Naturalism and Mind
Haldane (John)
Source: Religion and Naturalism, Heythrop College, 12 July 2010
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Naturalism: characterised, compared and contrasted

In contemporary philosophy:


In traditional philosophy
Philosophical and other Knowledge
Naturalism and the Mind
Physicalism and non-physicalism
Arguments from Consciousness

From qualia:
  1. The identity and individuation conditions of qualia are ineliminably phenomenal.
  2. No material entity or property is such that its identity and individuation conditions are ineliminably phenomenal.
  3. Therefore qualia are not material entities or properties.

From subjectivity:
  1. Consciousness is essentially subjective - there it is something it is like to be conscious, and something it is like to be the particular conscious subject that one is.

From self-awareness:
  1. In consciousness one is aware of an object (the self) whose existence and character are indubitable, transparent and self-intimating.

Arguments from Conceptuality

From concepts as fine-grained:
  1. The identity and individuation conditions of concepts (and of the thoughts in which they are expressed) are strongly and ineliminably intensional.
  2. No material entity or property is such that its identity and individuation conditions are strongly and ineliminably intensional.
  3. Therefore, concepts and the thoughts in which they are expressed are not material.

From concepts as universals2:
  1. Thought is essentially constituted by the exercise of concepts and awareness of them as objects of reflection and analysis.
  2. Concepts are universals3
  3. No materially instantiated property is universal.
  4. Therefore, the occurrence of concepts in thought cannot involve their material instantiation.
  5. What is essentially constituted by elements that occur non-materially is itself non-material.
  6. Therefore, thought is non-material.

Arguments from Rationality

From rational constraints
  1. The conditions on having beliefs and desires include non-empirical, a priori rational requirements,
  2. No material attribute is constrained in this way
  3. Therefore, the having of beliefs and desires is not a material attribute.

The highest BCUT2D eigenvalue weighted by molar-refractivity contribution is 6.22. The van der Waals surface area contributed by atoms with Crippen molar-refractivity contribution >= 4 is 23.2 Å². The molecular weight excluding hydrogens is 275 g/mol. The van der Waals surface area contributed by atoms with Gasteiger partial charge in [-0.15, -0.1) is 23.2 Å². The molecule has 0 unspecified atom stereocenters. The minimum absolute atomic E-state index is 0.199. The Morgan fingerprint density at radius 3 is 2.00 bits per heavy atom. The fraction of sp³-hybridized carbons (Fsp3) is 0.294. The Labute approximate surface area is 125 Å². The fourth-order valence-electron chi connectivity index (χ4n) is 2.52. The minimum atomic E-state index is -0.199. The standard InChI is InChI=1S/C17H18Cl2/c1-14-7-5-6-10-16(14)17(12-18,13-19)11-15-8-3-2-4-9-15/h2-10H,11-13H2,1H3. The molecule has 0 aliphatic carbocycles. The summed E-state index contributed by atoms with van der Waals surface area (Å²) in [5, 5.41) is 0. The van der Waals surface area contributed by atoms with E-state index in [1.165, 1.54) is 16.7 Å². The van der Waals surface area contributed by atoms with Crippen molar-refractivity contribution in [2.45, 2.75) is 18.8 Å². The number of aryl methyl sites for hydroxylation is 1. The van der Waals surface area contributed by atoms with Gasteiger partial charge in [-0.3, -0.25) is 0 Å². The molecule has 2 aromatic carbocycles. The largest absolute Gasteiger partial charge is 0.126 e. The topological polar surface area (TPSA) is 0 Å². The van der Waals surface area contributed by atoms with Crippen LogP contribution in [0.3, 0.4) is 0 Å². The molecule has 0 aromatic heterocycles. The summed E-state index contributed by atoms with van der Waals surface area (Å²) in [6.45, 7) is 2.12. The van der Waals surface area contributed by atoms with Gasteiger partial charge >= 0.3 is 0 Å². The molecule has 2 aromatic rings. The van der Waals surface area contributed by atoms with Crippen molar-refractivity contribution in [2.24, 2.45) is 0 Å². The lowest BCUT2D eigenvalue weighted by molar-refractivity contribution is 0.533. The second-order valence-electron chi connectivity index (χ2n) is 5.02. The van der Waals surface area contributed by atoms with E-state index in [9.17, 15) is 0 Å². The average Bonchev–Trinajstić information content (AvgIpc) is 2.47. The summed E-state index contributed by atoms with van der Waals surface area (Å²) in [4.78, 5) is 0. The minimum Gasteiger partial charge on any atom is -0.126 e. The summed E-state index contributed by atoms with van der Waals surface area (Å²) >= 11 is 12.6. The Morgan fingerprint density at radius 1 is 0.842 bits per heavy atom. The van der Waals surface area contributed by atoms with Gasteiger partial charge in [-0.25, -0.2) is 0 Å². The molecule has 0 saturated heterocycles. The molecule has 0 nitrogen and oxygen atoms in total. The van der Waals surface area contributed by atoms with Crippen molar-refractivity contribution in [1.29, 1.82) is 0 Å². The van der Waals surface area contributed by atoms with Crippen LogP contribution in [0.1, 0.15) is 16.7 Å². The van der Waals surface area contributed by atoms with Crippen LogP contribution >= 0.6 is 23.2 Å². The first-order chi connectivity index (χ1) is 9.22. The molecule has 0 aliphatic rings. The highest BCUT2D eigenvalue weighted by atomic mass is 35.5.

From logical relations
  1. Logical relations between concepts and the propositions into which they enter as constituents are defined in terms of truth-preserving implications.
  2. The relations between material entities and properties are not (and cannot be) defined in terms of truth-preserving implications.
  3. Therefore, concepts and the propositions into which they enter are not material entities or properties.

From inductive reasoning
  1. Inductive reasoning about empirical facts draws upon capacities to identify the natures of things and to discern intrinsic (non-contingent) relations between these.
  2. No material process draws upon capacities to identify the natures of things and to discern intrinsic (non-contingent) relations between these.
  3. Therefore, inductive reasoning about empirical facts is not a material process.

From hermeneutics
  1. The description and interpretation of psychological phenomena (and their intentional products) requires interpretative-cum-evaluative modes of description, explanation and assessment.
  2. The description and interpretation of (purely) material entities and properties does not require interpretative-cum-evaluative modes of description, explanation and assessment.
  3. Therefore, psychological phenomena are not (purely) material.


Conclusion

Understanding intelligibility

Back to causation4

Comment:

Conference hand-out.

Text Colour Conventions (see disclaimer)

  1. Blue: Text by me; © Theo Todman, 2018
  2. Mauve: Text by correspondent(s) or other author(s); © the author(s)



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